gbadev
Game Boy Advance homebrew development forum
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Does anyone know the exact version of Programmer's Notepad that this page uses?

https://www.coranac.com/tonc/text/setup.htm

When I press Alt+1 to build the project, I get the Windows beep sound effect and nothing else happens. So, this is a major blocker.

I tried version 2.1.5.2222-devel and 2.4.2.1440-duke and neither worked.

Maybe the tutorial needs to be updated?

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Oh yeah, the setup part of Tonc is quite outdated. Here's what's changed since it was written:

  • Programmer's Notepad is not really used by anyone, I'd recommend to use a different editor such as Notepad++ or VS Code, and then compile in the MSYS2 terminal by running make. (If that's unfamiliar to you, I wrote a bit about it here which might help?)

  • devkitARM now uses MSYS2 as the recommended terminal on Windows, and uses pacman to manage updates.

  • libtonc is now included in devkitARM's package repository, so you don't need to manually install the version from tonc-code.zip (in fact that version is outdated)

  • the examples in tonc-code.zip won't compile anymore, but you can find updated versions at which work with the latest devkitARM here: https://github.com/gbadev-org/libtonc-examples

Note that devkitARM doesn't include any templates for working with libtonc, but you can use one of these as a starting point:

That's about it!

And yeah, an updated / community-maintained version of Tonc is something we'd like to do at some point, it's just taking a while to get it off the ground.

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I was able to build the first two makefiles in tonc-code in cygwin (MSYS2 had some trouble finding the arm gcc.)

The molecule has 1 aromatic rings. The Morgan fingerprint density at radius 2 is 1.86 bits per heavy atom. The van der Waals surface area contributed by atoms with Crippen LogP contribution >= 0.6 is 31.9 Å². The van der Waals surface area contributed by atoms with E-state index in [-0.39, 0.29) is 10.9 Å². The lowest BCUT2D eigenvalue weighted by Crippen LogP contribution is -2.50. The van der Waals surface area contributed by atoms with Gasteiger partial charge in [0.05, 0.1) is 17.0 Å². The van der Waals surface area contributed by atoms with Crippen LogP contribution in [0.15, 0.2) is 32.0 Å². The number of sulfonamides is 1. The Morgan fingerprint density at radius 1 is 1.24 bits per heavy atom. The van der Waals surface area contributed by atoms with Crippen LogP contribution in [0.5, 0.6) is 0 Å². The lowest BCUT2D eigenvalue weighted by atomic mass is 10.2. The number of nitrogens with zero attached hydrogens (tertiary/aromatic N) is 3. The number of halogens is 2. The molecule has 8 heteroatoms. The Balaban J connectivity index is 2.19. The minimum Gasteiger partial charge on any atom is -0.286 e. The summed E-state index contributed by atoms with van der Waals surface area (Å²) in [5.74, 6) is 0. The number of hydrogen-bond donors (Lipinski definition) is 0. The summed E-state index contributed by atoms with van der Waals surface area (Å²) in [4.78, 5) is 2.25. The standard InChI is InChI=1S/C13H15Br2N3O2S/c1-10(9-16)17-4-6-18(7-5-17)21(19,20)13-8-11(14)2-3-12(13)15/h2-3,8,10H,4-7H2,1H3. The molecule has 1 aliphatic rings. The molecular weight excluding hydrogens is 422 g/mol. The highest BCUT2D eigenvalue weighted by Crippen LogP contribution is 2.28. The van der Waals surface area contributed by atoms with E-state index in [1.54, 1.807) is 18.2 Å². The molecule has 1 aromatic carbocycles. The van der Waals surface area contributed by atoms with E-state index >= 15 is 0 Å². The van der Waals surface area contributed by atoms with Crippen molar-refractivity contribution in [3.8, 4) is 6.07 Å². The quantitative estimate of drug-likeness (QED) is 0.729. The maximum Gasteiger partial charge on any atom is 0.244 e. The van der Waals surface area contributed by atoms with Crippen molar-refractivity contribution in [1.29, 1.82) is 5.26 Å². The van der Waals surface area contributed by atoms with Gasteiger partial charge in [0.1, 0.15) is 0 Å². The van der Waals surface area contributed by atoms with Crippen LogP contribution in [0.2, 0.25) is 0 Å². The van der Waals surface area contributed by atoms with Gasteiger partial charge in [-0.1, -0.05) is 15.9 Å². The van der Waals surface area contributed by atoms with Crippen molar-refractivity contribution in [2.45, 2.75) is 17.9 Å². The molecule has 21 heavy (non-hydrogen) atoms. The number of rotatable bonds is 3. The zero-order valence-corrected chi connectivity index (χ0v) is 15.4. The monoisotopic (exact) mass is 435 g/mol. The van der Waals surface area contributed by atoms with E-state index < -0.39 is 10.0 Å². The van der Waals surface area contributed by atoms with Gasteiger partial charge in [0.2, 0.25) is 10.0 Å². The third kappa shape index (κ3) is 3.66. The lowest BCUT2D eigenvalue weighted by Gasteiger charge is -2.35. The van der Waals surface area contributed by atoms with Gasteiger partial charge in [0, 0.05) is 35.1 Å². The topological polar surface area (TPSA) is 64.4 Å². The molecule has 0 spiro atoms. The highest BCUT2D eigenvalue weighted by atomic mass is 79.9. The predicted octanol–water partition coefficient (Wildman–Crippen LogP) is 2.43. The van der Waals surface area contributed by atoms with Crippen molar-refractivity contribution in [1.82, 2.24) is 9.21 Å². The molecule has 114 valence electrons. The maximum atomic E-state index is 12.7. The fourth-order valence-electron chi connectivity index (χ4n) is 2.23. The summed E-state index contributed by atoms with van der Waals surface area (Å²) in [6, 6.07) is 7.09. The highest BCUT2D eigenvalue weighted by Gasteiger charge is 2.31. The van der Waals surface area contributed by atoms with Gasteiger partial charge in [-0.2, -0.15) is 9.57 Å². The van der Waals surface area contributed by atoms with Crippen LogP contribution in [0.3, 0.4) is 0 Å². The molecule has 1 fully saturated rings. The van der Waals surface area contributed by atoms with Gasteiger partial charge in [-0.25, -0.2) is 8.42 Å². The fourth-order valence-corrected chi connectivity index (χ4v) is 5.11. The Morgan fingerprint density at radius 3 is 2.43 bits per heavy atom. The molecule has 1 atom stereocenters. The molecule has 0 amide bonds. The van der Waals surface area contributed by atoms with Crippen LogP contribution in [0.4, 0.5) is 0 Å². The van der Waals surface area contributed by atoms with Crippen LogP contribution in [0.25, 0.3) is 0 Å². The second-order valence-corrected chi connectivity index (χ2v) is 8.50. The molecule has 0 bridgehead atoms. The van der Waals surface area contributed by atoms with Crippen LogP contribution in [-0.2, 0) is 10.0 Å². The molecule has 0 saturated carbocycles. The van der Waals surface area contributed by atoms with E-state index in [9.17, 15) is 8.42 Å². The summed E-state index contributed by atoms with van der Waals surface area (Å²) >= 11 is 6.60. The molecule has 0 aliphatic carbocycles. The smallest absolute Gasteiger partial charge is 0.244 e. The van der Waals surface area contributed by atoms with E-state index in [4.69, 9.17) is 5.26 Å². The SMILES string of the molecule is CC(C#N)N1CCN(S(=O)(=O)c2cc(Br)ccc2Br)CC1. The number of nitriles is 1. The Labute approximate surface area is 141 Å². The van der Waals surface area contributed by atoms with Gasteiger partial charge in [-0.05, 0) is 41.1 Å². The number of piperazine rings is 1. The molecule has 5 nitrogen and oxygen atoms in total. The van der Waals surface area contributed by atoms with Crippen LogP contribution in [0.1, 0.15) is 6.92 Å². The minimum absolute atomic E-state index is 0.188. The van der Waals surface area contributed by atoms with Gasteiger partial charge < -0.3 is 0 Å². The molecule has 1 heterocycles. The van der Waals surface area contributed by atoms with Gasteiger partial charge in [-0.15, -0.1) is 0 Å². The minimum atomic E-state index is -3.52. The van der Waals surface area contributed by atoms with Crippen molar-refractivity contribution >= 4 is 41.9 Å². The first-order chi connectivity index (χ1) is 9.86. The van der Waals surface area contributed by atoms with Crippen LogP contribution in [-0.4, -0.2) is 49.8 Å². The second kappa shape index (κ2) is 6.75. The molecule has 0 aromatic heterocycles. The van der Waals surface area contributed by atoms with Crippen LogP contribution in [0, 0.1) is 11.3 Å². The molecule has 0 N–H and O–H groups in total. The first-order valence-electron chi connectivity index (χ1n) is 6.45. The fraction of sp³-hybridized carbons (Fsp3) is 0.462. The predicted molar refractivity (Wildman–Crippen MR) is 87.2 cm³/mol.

I've seen quite a few ways that TONC could be improved, so yes a community/updated version would be a very good thing. If people have a bad experience as early as the setup, they may leave the scene and conclude it's a mess.

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I have now cloned the repo linked in your fourth bullet point. All the examples build with no issues in MSYS2. Thanks!

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This hasn't been properly announced yet but we've started a repo for community version of Tonc here: https://github.com/gbadev-org/tonc (viewable at https://gbadev.net/tonc/toc.html)

If you have any suggestions or contributions, please send them to us!

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Cool. One thing I didn't like about TONC is that optimizations are on in the demo makefiles. I think it's more important for people who are learning to be able to step through every line of code and understand it than it is to squeeze out every last drop of performance.

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Most people take the makefiles as they are, and use them right away. I think it's a good idea to leave optimizations on, as most people aren't actually going to step line by line in a debugger.

In fact, I created the libtonc-examples repository because the original examples were using a few different makefiles with more or less features, and a reduced version of libtonc called "toolbox" or something like that.

Most people take the first example they build and start building their game on top of it, it's important that all examples are decent enough to use them as base.

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SkyLyrac wrote:

Most people take the makefiles as they are, and use them right away. I think it's a good idea to leave optimizations on, as most people aren't actually going to step line by line in a debugger.

In fact, I created the libtonc-examples repository because the original examples were using a few different makefiles with more or less features, and a reduced version of libtonc called "toolbox" or something like that.